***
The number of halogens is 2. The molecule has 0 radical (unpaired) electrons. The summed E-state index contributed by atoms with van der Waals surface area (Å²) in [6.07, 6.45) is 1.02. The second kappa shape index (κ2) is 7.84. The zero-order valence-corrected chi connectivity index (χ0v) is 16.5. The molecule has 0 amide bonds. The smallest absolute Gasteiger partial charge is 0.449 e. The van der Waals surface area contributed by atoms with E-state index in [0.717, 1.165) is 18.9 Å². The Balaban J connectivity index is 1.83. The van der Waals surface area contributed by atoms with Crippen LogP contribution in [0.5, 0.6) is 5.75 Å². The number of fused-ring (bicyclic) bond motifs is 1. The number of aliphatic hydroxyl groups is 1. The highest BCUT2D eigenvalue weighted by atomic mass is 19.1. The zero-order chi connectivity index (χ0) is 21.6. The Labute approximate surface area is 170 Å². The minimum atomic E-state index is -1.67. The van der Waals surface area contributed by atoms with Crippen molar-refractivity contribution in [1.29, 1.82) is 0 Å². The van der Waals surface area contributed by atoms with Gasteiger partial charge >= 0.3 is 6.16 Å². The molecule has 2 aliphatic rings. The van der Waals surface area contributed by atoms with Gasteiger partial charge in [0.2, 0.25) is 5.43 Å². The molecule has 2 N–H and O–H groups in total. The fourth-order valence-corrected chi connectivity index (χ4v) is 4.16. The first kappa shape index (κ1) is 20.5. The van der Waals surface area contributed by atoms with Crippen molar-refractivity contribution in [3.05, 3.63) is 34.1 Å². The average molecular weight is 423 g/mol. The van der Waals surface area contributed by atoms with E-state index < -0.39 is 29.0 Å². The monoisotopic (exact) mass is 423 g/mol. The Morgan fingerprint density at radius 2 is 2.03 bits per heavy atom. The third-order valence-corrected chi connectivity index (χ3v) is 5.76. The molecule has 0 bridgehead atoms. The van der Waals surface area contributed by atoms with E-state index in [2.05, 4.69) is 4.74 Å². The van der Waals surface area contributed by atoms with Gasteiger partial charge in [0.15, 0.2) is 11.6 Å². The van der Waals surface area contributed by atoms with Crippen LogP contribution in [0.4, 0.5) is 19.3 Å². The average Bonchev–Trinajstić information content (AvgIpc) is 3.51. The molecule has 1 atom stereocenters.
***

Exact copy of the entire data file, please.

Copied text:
The number of halogens is 2. The molecule has 0 radical (unpaired) electrons. The summed E-state index contributed by atoms with van der Waals surface area (Å²) in [6.07, 6.45) is 1.02. The second kappa shape index (κ2) is 7.84. The zero-order valence-corrected chi connectivity index (χ0v) is 16.5. The molecule has 0 amide bonds. The smallest absolute Gasteiger partial charge is 0.449 e. The van der Waals surface area contributed by atoms with E-state index in [0.717, 1.165) is 18.9 Å². The Balaban J connectivity index is 1.83. The van der Waals surface area contributed by atoms with Crippen LogP contribution in [0.5, 0.6) is 5.75 Å². The number of fused-ring (bicyclic) bond motifs is 1. The number of aliphatic hydroxyl groups is 1. The highest BCUT2D eigenvalue weighted by atomic mass is 19.1. The zero-order chi connectivity index (χ0) is 21.6. The Labute approximate surface area is 170 Å². The minimum atomic E-state index is -1.67. The van der Waals surface area contributed by atoms with Crippen molar-refractivity contribution in [1.29, 1.82) is 0 Å². The van der Waals surface area contributed by atoms with Gasteiger partial charge >= 0.3 is 6.16 Å². The molecule has 2 aliphatic rings. The van der Waals surface area contributed by atoms with Gasteiger partial charge in [0.2, 0.25) is 5.43 Å². The molecule has 2 N–H and O–H groups in total. The fourth-order valence-corrected chi connectivity index (χ4v) is 4.16. The first kappa shape index (κ1) is 20.5. The van der Waals surface area contributed by atoms with Crippen molar-refractivity contribution in [3.05, 3.63) is 34.1 Å². The average molecular weight is 423 g/mol. The van der Waals surface area contributed by atoms with E-state index < -0.39 is 29.0 Å². The monoisotopic (exact) mass is 423 g/mol. The Morgan fingerprint density at radius 2 is 2.03 bits per heavy atom. The third-order valence-corrected chi connectivity index (χ3v) is 5.76. The molecule has 0 bridgehead atoms. The van der Waals surface area contributed by atoms with E-state index in [2.05, 4.69) is 4.74 Å². The van der Waals surface area contributed by atoms with Gasteiger partial charge in [0.15, 0.2) is 11.6 Å². The van der Waals surface area contributed by atoms with Crippen LogP contribution in [0.4, 0.5) is 19.3 Å². The average Bonchev–Trinajstić information content (AvgIpc) is 3.51. The molecule has 1 atom stereocenters.